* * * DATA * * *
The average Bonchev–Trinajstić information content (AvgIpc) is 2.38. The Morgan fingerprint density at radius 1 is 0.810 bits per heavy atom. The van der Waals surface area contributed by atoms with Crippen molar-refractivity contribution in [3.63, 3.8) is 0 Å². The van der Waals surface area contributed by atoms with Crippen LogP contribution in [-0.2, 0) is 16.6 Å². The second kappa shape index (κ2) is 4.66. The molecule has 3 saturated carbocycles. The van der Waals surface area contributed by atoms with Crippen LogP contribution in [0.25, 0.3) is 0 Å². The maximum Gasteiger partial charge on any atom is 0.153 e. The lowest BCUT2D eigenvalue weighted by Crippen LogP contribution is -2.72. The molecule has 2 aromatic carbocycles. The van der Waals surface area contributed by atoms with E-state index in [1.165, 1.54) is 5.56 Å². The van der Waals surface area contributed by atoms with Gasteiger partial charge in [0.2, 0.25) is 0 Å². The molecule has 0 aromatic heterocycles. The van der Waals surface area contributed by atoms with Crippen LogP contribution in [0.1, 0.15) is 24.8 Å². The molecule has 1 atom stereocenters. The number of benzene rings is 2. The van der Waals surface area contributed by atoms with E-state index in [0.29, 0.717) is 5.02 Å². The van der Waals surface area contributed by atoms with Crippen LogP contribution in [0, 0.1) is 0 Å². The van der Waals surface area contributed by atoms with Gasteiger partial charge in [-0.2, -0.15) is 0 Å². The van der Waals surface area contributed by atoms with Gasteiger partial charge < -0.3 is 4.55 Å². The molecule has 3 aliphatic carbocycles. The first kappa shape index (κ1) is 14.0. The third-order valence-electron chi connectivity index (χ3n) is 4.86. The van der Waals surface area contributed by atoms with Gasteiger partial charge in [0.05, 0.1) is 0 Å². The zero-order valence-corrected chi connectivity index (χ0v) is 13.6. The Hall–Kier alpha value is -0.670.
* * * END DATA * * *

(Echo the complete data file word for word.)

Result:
The average Bonchev–Trinajstić information content (AvgIpc) is 2.38. The Morgan fingerprint density at radius 1 is 0.810 bits per heavy atom. The van der Waals surface area contributed by atoms with Crippen molar-refractivity contribution in [3.63, 3.8) is 0 Å². The van der Waals surface area contributed by atoms with Crippen LogP contribution in [-0.2, 0) is 16.6 Å². The second kappa shape index (κ2) is 4.66. The molecule has 3 saturated carbocycles. The van der Waals surface area contributed by atoms with Crippen LogP contribution in [0.25, 0.3) is 0 Å². The maximum Gasteiger partial charge on any atom is 0.153 e. The lowest BCUT2D eigenvalue weighted by Crippen LogP contribution is -2.72. The molecule has 2 aromatic carbocycles. The van der Waals surface area contributed by atoms with E-state index in [1.165, 1.54) is 5.56 Å². The van der Waals surface area contributed by atoms with Gasteiger partial charge in [0.2, 0.25) is 0 Å². The molecule has 0 aromatic heterocycles. The van der Waals surface area contributed by atoms with Crippen LogP contribution in [0.1, 0.15) is 24.8 Å². The molecule has 1 atom stereocenters. The number of benzene rings is 2. The van der Waals surface area contributed by atoms with E-state index in [0.29, 0.717) is 5.02 Å². The van der Waals surface area contributed by atoms with Crippen LogP contribution in [0, 0.1) is 0 Å². The van der Waals surface area contributed by atoms with Gasteiger partial charge in [-0.2, -0.15) is 0 Å². The van der Waals surface area contributed by atoms with Gasteiger partial charge < -0.3 is 4.55 Å². The molecule has 3 aliphatic carbocycles. The first kappa shape index (κ1) is 14.0. The third-order valence-electron chi connectivity index (χ3n) is 4.86. The van der Waals surface area contributed by atoms with Gasteiger partial charge in [0.05, 0.1) is 0 Å². The zero-order valence-corrected chi connectivity index (χ0v) is 13.6. The Hall–Kier alpha value is -0.670.